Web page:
History: Phongsaly is wedged between China and Vietnam, and both countries have influenced the province, which was once part of the ethnic Tai Lue’s Sipsongpanna Kingdom. Little is known of the history of Phongsaly, but historians believe the Phou Noi left Muang Sing and Burma and arrived in Phongsaly at the end...Read more.
Ethnic Diversity: Meet some of Laos least visited ethnic groups in Phongsaly. The Ethnic Museum in Phongsaly Town provides detailed information about the province’s 28 different tribes. The Akha migrated from the Tibetan Plateau several hundred years ago, and live in the mountains of Phongsaly. They follow a cultural...Read more.
Things to Do: Immerse yourself in remote Phongsaly on a trek or boat expedition into the northern mountains. Meet rarely visited ethnic groups, and head to green tea plantations…the province’s spotlight. Phongsaly Town remains much as it was 100 years ago. Having avoided the ravages of the Indochinese Wars, the...Read more.
Top Attractions: Discover Phongsaly’s nature, culture, and…Green Tea at plantations, villages, shops, museums, and protected areas. Take a trip 18 km from Phongsaly Town to Ban Komaen’s Green Tea Pavilion and its 400-year-old tea plantation, which some say has the oldest tea trees in the world. You’ll learn how...Read more.
Getting There: Access keeps getting easier to Laos’ northernmost frontier. Lao Skyway offers four flights a week (Monday, Tuesday, Thursday, and Saturday) at 13:00 from Vientiane to Phongsaly Province (Boun Neua District Airport). The trip takes 1-hour, 40-minutes. Phongsaly can be reached by bus from the Northern...Read more.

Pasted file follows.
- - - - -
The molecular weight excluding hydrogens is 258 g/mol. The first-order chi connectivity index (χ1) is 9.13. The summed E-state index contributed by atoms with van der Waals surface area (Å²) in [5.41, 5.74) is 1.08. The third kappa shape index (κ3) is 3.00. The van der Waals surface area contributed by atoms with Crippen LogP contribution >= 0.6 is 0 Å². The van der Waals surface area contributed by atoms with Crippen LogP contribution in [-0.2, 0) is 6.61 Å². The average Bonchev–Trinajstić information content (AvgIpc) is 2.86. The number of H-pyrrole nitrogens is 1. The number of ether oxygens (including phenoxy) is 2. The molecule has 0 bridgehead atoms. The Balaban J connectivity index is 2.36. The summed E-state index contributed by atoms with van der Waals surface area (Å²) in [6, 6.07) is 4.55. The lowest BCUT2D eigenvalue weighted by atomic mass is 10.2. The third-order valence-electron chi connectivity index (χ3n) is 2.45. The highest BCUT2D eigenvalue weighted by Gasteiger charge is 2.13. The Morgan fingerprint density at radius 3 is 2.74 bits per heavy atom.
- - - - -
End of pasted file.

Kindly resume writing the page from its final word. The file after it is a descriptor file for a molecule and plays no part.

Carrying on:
Getting Around: Discover how to get around Laos’ remote northernmost frontier. Tuk tuks, sawng taews (Pickup trucks with benches), and boats are available in district centres, and offer an easy way to travel around the province. You can also rent bicycles for about $1-2 per day. Motorbikes are available for hire in Phongsaly...Read more.
Where to Stay: Phongsaly accommodation delivers an authentic rural Asian experience you won’t find anywhere else. Phongsaly, Laos’ northernmost frontier, borders China, Vietnam, and three Lao provinces. While tourists are just discovering this remote mountainous province, regional governments and businesses have...Read more.
Travel Guide: Ready to explore Laos’ northernmost Final Frontier? Here’s how to do it. Phongsaly, Laos’ northernmost province, pokes into China and northern Vietnam, and remains one of the least visited provinces in the country. Small pockets of little known ethnic groups live in remote mountain villages that were once part...Read more.